The audacity of broke

Illinois is broke — it’s that simple. Here is a great article by Austin Berg at the Illinois News Network:

It can be tough to comprehend Illinois’ dismal finances.

The state has the worst credit rating in the nation and has been bottom of the barrel on that measure for quite some time. Illinois’ pension mess is one of the nation’s worst. And the General Assembly hasn’t passed a truly balanced budget since 2001.

Why? The answer has a lot to do with government spending outpacing growth in the state’s economy. But recently, Illinoisans witnessed a particular and pernicious part of that problem: basic lack of humility.

Illinois is broke. But leaders don’t act like it.

On Jan. 17, State Superintendent of Education Tony Smith unveiled a proposal to spend an additional $7.2 billion on education in one year.

Some context: Illinois’ student population is shrinking. Illinois’ state budget is already out of balance by more than $1 billion, even after state lawmakers passed a $5 billion tax hike. As of 2015, Illinois spent at least 20 percent more on education per pupil than every neighboring state. And even when stripping out the richest school districts, Illinois spent more per student on average than every neighboring state.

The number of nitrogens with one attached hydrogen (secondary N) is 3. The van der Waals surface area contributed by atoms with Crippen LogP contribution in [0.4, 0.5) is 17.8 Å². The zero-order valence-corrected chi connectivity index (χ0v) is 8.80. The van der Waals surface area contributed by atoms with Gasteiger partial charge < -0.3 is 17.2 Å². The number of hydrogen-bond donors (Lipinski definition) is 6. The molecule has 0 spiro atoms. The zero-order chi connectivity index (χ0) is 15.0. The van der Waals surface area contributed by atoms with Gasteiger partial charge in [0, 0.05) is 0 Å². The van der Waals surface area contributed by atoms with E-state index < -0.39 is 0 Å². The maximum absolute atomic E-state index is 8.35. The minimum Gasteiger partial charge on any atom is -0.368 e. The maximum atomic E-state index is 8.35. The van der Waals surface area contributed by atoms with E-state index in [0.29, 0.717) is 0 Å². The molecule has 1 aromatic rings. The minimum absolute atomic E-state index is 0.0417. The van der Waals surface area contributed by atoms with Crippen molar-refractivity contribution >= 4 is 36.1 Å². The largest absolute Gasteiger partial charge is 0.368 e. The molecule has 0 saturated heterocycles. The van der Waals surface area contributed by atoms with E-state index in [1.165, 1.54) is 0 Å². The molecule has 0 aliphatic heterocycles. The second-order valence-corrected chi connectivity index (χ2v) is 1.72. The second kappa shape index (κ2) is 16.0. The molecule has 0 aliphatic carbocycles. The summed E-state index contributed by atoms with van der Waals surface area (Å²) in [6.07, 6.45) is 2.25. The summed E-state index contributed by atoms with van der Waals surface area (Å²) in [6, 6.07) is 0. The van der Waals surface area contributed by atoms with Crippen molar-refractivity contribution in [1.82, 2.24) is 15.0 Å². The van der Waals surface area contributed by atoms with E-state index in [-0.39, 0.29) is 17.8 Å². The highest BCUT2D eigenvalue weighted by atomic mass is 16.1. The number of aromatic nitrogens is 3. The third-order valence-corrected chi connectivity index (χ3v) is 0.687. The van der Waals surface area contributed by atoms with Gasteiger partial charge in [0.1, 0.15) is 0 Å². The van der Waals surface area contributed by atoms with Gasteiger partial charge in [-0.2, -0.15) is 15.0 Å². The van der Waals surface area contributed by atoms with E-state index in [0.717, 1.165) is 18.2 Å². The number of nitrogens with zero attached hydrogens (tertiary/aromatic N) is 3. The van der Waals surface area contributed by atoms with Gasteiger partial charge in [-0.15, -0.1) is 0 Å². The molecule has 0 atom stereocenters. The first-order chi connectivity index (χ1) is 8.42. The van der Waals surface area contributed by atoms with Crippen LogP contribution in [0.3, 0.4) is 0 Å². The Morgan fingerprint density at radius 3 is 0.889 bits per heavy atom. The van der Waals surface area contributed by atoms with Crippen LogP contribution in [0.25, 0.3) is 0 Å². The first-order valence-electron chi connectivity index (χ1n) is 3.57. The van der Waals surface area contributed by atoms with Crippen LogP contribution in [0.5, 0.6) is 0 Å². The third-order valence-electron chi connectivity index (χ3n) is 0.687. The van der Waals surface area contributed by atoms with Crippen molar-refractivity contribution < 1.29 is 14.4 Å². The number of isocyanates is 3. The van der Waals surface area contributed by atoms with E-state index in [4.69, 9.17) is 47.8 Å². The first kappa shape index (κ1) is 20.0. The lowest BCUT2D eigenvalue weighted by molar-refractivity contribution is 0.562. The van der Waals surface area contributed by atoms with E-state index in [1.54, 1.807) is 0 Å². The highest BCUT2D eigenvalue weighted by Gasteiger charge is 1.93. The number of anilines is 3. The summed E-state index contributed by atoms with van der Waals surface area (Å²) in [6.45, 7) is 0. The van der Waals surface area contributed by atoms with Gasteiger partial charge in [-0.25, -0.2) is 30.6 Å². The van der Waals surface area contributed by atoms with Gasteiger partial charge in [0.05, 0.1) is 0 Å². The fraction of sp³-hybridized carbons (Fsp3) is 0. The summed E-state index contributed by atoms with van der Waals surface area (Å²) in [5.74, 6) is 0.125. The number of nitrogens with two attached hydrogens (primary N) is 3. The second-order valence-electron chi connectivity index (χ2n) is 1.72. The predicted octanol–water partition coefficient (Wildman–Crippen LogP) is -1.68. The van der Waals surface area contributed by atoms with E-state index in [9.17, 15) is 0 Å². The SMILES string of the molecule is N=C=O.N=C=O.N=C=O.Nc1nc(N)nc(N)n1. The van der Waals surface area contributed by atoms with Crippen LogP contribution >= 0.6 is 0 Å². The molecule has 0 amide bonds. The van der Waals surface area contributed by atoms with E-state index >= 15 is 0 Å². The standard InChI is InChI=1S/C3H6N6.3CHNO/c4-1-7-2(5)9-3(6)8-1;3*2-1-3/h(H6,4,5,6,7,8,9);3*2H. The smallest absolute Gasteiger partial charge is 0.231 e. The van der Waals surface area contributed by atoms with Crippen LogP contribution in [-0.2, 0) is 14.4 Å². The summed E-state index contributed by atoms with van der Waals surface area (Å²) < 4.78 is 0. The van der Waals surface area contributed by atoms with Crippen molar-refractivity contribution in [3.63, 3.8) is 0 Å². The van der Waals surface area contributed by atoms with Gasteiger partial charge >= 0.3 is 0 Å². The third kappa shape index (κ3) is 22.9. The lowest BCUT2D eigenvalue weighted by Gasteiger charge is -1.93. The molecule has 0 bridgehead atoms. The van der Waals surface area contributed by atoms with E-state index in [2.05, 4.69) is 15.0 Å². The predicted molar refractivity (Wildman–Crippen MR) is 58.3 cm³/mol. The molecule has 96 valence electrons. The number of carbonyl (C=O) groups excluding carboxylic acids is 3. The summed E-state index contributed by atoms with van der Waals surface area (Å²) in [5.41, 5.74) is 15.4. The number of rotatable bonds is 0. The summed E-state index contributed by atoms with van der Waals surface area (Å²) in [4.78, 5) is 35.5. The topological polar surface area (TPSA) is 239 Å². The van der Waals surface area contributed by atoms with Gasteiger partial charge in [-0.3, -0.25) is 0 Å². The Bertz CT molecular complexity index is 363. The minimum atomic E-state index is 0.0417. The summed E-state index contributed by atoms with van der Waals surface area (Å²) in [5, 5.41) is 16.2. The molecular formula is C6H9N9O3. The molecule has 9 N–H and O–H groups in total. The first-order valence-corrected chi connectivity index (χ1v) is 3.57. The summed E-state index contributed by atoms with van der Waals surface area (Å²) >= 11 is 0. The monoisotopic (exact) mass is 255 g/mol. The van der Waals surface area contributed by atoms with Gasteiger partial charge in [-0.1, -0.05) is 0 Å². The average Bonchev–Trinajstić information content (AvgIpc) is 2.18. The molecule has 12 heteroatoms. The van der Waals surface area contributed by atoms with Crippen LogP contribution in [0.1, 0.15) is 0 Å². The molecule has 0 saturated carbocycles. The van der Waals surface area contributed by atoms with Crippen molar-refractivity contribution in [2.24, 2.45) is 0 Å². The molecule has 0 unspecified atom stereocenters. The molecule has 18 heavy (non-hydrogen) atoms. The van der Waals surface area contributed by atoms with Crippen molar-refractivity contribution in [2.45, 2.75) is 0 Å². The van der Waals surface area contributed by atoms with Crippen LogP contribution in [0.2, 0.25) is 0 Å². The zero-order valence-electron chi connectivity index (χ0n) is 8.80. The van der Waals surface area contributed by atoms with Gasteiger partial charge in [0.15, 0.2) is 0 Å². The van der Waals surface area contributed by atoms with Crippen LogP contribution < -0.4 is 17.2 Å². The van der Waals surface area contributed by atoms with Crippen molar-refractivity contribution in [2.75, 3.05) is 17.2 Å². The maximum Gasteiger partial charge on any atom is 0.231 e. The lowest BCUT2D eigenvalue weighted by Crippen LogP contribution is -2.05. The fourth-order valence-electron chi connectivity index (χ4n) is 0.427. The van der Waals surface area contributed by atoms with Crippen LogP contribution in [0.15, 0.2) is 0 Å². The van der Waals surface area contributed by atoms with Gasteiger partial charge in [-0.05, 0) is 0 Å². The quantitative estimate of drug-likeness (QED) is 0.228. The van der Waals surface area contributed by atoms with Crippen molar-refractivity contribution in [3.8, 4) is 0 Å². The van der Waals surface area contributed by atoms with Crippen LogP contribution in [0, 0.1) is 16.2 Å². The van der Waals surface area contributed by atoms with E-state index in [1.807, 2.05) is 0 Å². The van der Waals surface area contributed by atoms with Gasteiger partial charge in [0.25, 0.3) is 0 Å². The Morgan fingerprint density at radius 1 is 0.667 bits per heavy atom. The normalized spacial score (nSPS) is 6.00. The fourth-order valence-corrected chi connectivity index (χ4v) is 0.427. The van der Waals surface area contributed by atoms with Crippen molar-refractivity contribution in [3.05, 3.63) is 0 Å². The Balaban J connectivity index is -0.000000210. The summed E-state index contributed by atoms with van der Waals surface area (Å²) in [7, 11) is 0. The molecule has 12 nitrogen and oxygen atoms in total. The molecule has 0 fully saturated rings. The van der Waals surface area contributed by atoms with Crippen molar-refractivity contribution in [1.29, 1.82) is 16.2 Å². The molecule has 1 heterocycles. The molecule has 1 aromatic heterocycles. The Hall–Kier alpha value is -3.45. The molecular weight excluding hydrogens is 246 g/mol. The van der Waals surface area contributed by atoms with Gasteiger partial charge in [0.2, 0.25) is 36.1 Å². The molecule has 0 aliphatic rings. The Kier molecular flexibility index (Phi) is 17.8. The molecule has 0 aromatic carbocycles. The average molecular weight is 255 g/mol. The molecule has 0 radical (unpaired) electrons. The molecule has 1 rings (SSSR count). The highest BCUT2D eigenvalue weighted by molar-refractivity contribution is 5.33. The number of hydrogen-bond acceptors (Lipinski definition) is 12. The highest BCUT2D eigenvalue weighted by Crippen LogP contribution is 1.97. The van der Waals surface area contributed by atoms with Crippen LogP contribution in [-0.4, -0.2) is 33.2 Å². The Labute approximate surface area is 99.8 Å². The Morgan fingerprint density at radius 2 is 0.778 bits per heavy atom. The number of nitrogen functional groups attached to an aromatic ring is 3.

Smith’s plan is absurd and irresponsible. But it elicited no real response from political leadership.

Now imagine if a state schools chief called for a freeze in education funding (which still would mean an increase in per-pupil spending, since the population is shrinking) and a reduction in Illinois school districts’ administrative costs, which are among the highest in the nation. One may disagree, but it’s a reasonable proposal given the dreadful state of Illinois finances.

Ears would be ringing from Chicago to Carbondale.

Another problem is that when politicians and observers do get up in arms about poor spending habits, they often miss the bigger picture.

Read more: Illinois News Network

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